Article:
The flow of the Danube ranges from 400 to 10,000 cubic meters per sec., averages at around 2000 cubic meters per sec. (Figure 1). In order for a wetland ecosystem to survive, it requires periodic flooding during the periods of high water flow. On the other hand, in order to maintain uninterrupted shipping and electric power generation, the bypass canal must be supplied with sufficient water for good shipping even during periods of minimum flow. The Parshall Flume resolves this seeming conflict.

The Parshall Flume
Developed by R.L. Parshall at the Colorado Experiment Station of the Colorado Agricultural College in cooperation with the Division of Irrigation of the U.S. Department of Agriculture, this device is a special type of venturi flume (Figure 2). The effect of the velocity of approach is practically eliminated, so a large upstream stilling basin is not required. The relatively high velocities through the flume tend to flush away deposits of silt and other solids, which might otherwise accumulate and cause pollution or restricted flow-rate. There are no sharp edges, no pockets, and few critical dimensions. Also, the flume can be locally fabricated from available materials, in case of the Danube, from concrete.

Calibration data based on physical dimensions are available for throat widths up to 40 ft. with maximum capacity of 900,000 gpm. Naturally, for the Danube, this calibration data will have to be scaled up.

Figure 1: Flows Over Time
Figure 1: Flows Over Time

Figure 2: Flume On
In the compromise plan, the Parshall Flume is built in the main riverbed. By restricting the bed, it raises the upstream level so that, even under low-flow conditions, the bypass canal always has enough water.

Flow through the flume is approximately proportional to the three-halves power of level. Extreme accuracy is not claimed nor is required for this device; however, measurement is very dependable with minimum maintenance and good repeatability. Accuracy is adequate for most irrigation, wastewater, or sewage flow applications and is therefore more than adequate for the Danube application.

Downstream level has no effect on the measurement so long as the level near the downstream end of the throat does not exceed 70% of the level measured near the upstream end of the converging section. (Both levels are referred to the floor of the flume.) To calculate the flow through the flume, only one upstream level measurement is required. For a flume with a throat width (L) of over 8 feet, the applicable equation is:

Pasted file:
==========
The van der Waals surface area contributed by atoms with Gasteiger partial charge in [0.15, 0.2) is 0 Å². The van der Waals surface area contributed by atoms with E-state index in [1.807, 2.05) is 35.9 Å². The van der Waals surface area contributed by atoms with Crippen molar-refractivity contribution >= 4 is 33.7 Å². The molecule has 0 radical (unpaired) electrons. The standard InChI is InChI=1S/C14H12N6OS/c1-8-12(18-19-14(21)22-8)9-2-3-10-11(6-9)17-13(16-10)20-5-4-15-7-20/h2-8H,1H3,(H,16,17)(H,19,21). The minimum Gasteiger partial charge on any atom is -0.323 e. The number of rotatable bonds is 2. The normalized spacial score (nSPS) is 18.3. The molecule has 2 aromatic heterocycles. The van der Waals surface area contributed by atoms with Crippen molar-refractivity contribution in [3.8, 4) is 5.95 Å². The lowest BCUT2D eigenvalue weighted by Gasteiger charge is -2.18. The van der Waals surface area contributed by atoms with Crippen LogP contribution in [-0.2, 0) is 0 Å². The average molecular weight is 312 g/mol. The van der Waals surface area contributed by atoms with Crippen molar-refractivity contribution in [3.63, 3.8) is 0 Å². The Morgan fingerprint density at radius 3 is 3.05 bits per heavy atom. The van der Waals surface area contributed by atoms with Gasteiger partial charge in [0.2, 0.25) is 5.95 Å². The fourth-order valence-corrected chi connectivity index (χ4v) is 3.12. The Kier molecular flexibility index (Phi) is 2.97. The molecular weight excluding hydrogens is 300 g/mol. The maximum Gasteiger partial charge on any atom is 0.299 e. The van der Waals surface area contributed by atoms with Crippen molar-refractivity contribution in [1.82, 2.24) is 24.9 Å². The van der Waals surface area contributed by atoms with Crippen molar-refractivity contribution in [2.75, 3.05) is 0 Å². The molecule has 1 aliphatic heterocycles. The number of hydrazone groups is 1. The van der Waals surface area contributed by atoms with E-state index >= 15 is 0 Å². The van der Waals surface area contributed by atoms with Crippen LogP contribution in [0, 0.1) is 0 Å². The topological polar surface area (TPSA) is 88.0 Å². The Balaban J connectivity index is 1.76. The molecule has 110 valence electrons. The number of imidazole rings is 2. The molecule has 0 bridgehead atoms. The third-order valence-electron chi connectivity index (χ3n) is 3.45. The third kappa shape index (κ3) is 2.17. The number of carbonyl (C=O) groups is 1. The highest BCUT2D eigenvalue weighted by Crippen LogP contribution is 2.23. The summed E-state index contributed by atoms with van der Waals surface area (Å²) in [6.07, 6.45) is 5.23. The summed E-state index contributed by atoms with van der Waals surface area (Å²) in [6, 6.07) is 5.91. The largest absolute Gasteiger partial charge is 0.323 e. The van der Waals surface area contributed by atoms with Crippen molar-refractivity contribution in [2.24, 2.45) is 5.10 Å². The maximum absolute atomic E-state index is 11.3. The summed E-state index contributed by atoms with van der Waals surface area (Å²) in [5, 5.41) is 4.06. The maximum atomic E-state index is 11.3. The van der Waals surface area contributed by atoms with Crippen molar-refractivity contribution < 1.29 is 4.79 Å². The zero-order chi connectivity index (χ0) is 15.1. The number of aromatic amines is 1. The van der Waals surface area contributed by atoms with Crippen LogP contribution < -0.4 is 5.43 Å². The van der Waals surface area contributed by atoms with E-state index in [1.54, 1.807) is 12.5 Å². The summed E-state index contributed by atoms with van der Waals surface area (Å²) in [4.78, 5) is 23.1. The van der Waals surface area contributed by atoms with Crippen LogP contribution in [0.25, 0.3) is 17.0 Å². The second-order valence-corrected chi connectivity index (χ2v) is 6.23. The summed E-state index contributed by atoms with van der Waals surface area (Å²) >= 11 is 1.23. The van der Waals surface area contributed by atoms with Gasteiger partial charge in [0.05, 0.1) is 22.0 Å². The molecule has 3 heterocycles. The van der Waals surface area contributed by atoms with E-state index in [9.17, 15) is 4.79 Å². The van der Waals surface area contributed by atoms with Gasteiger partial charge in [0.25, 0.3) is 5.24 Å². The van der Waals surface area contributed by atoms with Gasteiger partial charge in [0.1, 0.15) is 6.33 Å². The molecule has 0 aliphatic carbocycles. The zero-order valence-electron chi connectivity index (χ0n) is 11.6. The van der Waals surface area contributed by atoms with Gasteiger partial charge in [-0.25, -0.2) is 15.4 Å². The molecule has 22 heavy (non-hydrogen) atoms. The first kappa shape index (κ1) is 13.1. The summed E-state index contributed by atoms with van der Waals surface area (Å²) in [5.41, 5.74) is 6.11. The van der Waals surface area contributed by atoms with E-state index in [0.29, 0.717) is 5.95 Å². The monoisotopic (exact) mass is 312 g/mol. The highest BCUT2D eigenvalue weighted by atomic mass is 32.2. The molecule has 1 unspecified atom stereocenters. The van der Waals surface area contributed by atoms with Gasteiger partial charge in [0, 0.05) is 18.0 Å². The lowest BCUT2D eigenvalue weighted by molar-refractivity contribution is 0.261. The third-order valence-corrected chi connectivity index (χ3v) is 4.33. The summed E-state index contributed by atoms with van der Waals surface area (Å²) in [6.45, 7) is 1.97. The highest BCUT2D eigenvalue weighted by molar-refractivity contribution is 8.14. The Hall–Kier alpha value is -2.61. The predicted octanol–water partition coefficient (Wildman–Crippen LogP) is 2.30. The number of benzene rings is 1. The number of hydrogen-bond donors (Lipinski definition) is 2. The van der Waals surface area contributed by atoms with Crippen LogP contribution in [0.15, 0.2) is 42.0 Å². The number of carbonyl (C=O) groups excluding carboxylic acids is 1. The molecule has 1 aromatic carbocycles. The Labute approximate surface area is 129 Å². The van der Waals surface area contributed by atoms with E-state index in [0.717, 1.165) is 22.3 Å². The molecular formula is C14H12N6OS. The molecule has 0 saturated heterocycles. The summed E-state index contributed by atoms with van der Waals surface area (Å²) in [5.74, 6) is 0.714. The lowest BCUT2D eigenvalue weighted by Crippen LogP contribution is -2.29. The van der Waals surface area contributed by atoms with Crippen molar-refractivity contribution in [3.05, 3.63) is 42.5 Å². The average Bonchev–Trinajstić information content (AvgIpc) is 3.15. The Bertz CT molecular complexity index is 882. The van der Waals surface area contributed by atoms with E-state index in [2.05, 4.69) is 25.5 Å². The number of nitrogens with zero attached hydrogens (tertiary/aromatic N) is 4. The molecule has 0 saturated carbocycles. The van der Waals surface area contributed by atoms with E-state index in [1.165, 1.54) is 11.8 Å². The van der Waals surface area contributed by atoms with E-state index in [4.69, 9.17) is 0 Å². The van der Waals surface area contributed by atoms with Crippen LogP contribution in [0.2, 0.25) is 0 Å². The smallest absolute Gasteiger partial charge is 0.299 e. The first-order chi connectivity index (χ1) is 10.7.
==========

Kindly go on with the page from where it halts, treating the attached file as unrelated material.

Liptak Bela
Liptak Bela

L = width of throat section in feet
Q = volume flow rate in cubic feet per second
H = head in feet

For the Danube application, the throat section (L) would vary with head, so that at minimum flow (400 cubic meters per sec.) the upstream water elevation would be set at 128 m, which is the required level for good shipping. Between flows of 400 and 2,000 cubic meters per sec., the upstream water elevation would rise from 128 to 131 m above sea level, while at flows exceeding 2,000 cubic meters per sec., the water would be allowed to overflow the flume and flood the wetlands.

When I described the above compromise plan at a news conference in Budapest, I was pleasantly surprised there was interest expressed by members of the National Academy of Science, among others. It does seem that designing and building such a multifunctional Parshall Flume would be a challenge to the best flow control laboratories of the world. It would also seem that such a new approach to raising the water level without blocking the flow could allow us to benefit from hydraulic energy without any downside, such as pollution.

Béla Lipták, PE, process control consultant, is also editor of the Instrument Engineers' Handbook and is seeking new co-authors for the forthcoming new edition of that multi-volume work. He can be reached at

Control © 2003 Putman Media

Attached Documents (click to download)
Controlling the Danube (word file)